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2017 TCS RecapView slides from the breakout sessions and workshops, see PDFs of the posters, revisit the PechaKucha presentations, or read instructions for recording your continuing education credits.


The two-day 2017 Transportation and Communities Summit, held at Portland State University (PSU) on September 11–12, drew 315 attendees from over 10 states and over 40 cities and towns. This was the largest summit we’ve ever hosted, and we hope it created new opportunities for collaboration between researchers and practitioners.

This event was sponsored by the National Institute for Transportation and Communities (NITC), a national university transportation center managed by TREC housed at PSU. NITC is a partnership between PSU, the University of Oregon, the Oregon Institute of Technology, the University of Utah, and our newest partners - the University of Arizona and the University of Texas at Arlington.

NITC researchers at all six of the partner universities were introduced in a series of "Meet the Researcher" tweets and videos, to familiarize attendees with the research interests of NITC faculty and to open...

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For someone who refuses to make predictions, Brian David Johnson has a long list of examples of how the future he envisioned came true.

It’s his job, after all.

As a futurist, Johnson helps organizations imagine what they’ll be doing 10 years in the future and then models the steps they’ll need to achieve that vision.

Johnson will describe his work, and offer insights relevant to transportation professionals, as the keynote speaker at the Transportation and Communities Summit Sept. 9 at Portland State University.

Transportation figures heavily into both popular visions of the future and Johnson’s work—but not in the same way. “Cities and transportation and infrastructure are some of the most important parts of futurecasting”—Johnson’s name for this method of modeling—he said.

Although audiences raised on jet pack-based transportation science fiction don’t welcome this message, “the cities of the future are going to look like the cities of today,” Johnson said. “It’s one of the most unpopular things I tell people.”

But consider the alternative. “Culturally, we value the past, and our future will look a lot like that,” Johnson said. “I don’t think that’s a bad thing. ‘The Jetsons’ is a sci-fi dystopia.”

Finding a future that looks like the present, or even the past, is a surprising theme in Johnson’s work, which has included consulting for firms such as Intel and trade...

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The first Transportation and Communities Summit picked up where its predecessor summit left off, offering a day of professional development opportunities and a few new touches. Around 275 people attended this year’s summit, held Sept. 15 at Portland State University.

The highlight for many, according to post-event surveys, was the keynote address by author and sociology professor Eric Klinenberg. Keeping alive a tradition from earlier Oregon Transportation Summits, Klinenberg’s address gave insight into an issue that intersects with transportation—in this case, the rise of single-occupant households—without directly detailing the transportation implications.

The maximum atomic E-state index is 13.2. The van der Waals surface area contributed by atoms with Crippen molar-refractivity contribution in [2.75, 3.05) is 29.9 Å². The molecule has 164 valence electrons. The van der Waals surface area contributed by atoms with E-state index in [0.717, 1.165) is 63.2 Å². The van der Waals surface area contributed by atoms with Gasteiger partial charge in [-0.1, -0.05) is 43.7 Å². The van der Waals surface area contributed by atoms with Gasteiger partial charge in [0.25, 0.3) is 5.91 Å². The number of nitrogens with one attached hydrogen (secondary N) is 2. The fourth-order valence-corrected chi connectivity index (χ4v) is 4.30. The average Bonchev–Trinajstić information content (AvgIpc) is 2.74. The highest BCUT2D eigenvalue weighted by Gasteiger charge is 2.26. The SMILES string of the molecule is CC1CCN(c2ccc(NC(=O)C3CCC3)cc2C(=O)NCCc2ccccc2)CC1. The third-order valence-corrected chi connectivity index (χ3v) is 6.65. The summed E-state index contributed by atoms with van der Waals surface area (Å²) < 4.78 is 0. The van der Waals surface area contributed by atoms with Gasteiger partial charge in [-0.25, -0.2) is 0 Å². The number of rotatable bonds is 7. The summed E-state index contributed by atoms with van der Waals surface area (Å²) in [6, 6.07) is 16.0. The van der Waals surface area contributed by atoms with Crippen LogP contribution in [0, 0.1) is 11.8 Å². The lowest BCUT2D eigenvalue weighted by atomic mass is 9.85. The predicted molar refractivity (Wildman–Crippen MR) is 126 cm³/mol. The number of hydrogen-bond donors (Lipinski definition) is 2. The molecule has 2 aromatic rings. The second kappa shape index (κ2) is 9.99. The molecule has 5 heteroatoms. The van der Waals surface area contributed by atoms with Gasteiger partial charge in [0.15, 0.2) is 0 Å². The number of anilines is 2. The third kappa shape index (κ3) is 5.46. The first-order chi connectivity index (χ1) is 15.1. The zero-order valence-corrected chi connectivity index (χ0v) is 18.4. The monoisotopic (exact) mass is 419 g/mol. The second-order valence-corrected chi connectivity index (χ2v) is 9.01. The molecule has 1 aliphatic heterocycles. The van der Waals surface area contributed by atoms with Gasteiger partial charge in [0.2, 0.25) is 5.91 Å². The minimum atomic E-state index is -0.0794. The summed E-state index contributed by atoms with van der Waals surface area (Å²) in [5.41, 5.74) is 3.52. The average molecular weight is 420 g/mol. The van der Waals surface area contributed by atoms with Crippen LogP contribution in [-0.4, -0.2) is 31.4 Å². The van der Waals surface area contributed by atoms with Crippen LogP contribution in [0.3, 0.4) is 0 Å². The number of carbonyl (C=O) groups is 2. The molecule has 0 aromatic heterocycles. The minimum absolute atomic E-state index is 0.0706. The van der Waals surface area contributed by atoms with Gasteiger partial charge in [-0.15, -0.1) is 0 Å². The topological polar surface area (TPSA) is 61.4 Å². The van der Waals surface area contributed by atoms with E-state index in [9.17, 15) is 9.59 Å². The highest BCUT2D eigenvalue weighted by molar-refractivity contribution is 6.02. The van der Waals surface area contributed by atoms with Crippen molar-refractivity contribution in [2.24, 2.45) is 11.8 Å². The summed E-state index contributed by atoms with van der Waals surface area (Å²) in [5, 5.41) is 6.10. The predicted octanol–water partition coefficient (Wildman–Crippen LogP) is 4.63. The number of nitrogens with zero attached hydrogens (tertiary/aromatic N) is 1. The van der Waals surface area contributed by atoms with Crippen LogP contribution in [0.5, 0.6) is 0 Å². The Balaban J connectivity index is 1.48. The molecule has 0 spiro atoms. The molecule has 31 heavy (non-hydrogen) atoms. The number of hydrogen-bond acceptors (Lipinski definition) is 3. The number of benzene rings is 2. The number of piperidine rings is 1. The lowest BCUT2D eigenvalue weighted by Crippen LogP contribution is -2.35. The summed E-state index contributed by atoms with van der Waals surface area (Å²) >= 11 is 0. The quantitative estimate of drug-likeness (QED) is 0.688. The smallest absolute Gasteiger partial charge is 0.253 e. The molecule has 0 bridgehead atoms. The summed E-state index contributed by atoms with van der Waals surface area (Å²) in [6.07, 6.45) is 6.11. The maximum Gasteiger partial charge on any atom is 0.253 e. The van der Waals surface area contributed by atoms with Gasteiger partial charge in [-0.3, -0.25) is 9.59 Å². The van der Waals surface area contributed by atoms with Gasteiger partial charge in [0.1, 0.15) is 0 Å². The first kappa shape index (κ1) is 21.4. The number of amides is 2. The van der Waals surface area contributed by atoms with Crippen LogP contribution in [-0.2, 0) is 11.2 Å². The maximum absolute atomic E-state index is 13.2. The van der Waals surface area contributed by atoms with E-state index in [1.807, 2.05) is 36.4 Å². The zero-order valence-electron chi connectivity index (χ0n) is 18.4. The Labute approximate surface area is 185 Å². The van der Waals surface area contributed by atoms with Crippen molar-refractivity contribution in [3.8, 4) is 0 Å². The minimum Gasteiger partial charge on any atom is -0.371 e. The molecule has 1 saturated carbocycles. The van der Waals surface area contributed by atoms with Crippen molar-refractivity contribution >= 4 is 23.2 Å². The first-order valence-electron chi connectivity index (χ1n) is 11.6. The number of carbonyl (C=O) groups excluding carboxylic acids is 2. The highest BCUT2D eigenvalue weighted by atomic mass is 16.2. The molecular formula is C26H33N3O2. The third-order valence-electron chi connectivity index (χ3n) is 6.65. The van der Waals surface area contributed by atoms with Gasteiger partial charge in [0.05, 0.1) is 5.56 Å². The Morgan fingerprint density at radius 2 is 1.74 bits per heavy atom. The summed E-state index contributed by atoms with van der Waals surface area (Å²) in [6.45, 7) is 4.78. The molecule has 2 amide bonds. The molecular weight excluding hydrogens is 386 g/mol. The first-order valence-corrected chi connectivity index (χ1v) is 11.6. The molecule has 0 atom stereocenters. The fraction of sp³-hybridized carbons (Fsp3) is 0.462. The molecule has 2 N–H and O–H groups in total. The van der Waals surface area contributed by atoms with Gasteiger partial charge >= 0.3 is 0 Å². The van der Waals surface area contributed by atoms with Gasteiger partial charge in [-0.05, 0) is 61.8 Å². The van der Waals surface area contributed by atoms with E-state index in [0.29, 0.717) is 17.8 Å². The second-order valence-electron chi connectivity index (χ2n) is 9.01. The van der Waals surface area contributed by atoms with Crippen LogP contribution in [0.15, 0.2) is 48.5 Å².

The breakout sessions allowed attendees to delve deeper into topics directly related to their professions. A full 54 percent of survey respondents called the breakout sessions the most valuable piece of the summit program. The most highly rated sessions were “Waiting to Connect,” on connected vehicles; “Something from Nothing,” on funding; “Zeroing in on Safety,” on Vision Zero; and “Baby, You can Drive my Car;” on the sharing economy. 

Slides from all these presentations are available at the summit page.

For the first time, summit sessions were Webcast for those who couldn’t attend in person...

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On creating civic engagement, driving density and sharing a stage with the 'funniest person on earth'

Our cities reflect how we choose to live. Increasingly, we choose to live alone.

Eric Klinenberg spent seven years researching people who live alone for his book “Going Solo: The Extraordinary Rise and Surprising Appeal of Living Alone.” Klinenberg will discuss the implications for the future of transportation as keynote speaker for the Transportation and Communities Summit on Monday, Sept. 15.

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Klinenberg, a sociology professor at New York University, came to the topic after an earlier investigation into isolation. Instead of a problem, however, he found the sort of vitality that drives civic participation.

People who live alone, Klinenberg said, make cities vibrant places by nourishing the “social infrastructure”: the places and institutions that support people’s public lives.

 “When countries invest in public amenities, including transit, they make it easier for...

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Sep 15, 2015
Content Type: Professional Development Event

The first annual Transportation and Communities Summit took place on September 15, 2015 at Portland State University. See photos. Browse this page to see archived videos and presentations, or click here to access the full playlist of videos from the 2015 Summit.

To see information about Oregon Transportation Summits from previous years, click here to visit the OTS Archive.


Plenary Session: Transportation Equity Roundtable

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